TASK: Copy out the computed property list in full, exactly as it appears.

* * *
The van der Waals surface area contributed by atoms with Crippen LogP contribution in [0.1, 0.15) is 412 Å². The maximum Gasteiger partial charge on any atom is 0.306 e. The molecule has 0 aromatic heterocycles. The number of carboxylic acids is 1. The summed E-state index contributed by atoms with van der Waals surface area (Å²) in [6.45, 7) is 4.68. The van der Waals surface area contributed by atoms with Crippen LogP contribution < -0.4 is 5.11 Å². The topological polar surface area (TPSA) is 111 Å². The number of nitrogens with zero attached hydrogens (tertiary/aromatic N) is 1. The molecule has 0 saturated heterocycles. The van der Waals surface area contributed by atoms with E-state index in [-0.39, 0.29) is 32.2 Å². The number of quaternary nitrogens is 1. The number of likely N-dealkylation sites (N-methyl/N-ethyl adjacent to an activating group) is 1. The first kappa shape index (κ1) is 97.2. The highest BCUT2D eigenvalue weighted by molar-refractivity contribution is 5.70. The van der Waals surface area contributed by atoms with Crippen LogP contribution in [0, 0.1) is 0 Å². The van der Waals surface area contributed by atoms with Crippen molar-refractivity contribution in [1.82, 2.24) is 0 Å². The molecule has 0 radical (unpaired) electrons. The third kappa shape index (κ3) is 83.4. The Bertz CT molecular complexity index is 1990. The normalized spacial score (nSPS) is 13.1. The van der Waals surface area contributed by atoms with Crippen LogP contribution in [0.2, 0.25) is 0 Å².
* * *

The van der Waals surface area contributed by atoms with Crippen LogP contribution in [0.1, 0.15) is 412 Å². The maximum Gasteiger partial charge on any atom is 0.306 e. The molecule has 0 aromatic heterocycles. The number of carboxylic acids is 1. The summed E-state index contributed by atoms with van der Waals surface area (Å²) in [6.45, 7) is 4.68. The van der Waals surface area contributed by atoms with Crippen LogP contribution < -0.4 is 5.11 Å². The topological polar surface area (TPSA) is 111 Å². The number of nitrogens with zero attached hydrogens (tertiary/aromatic N) is 1. The molecule has 0 saturated heterocycles. The van der Waals surface area contributed by atoms with E-state index in [-0.39, 0.29) is 32.2 Å². The number of quaternary nitrogens is 1. The number of likely N-dealkylation sites (N-methyl/N-ethyl adjacent to an activating group) is 1. The first kappa shape index (κ1) is 97.2. The highest BCUT2D eigenvalue weighted by molar-refractivity contribution is 5.70. The van der Waals surface area contributed by atoms with Crippen LogP contribution in [0, 0.1) is 0 Å². The van der Waals surface area contributed by atoms with Crippen molar-refractivity contribution in [1.82, 2.24) is 0 Å². The molecule has 0 radical (unpaired) electrons. The third kappa shape index (κ3) is 83.4. The Bertz CT molecular complexity index is 1990. The normalized spacial score (nSPS) is 13.1. The van der Waals surface area contributed by atoms with Crippen LogP contribution in [0.2, 0.25) is 0 Å².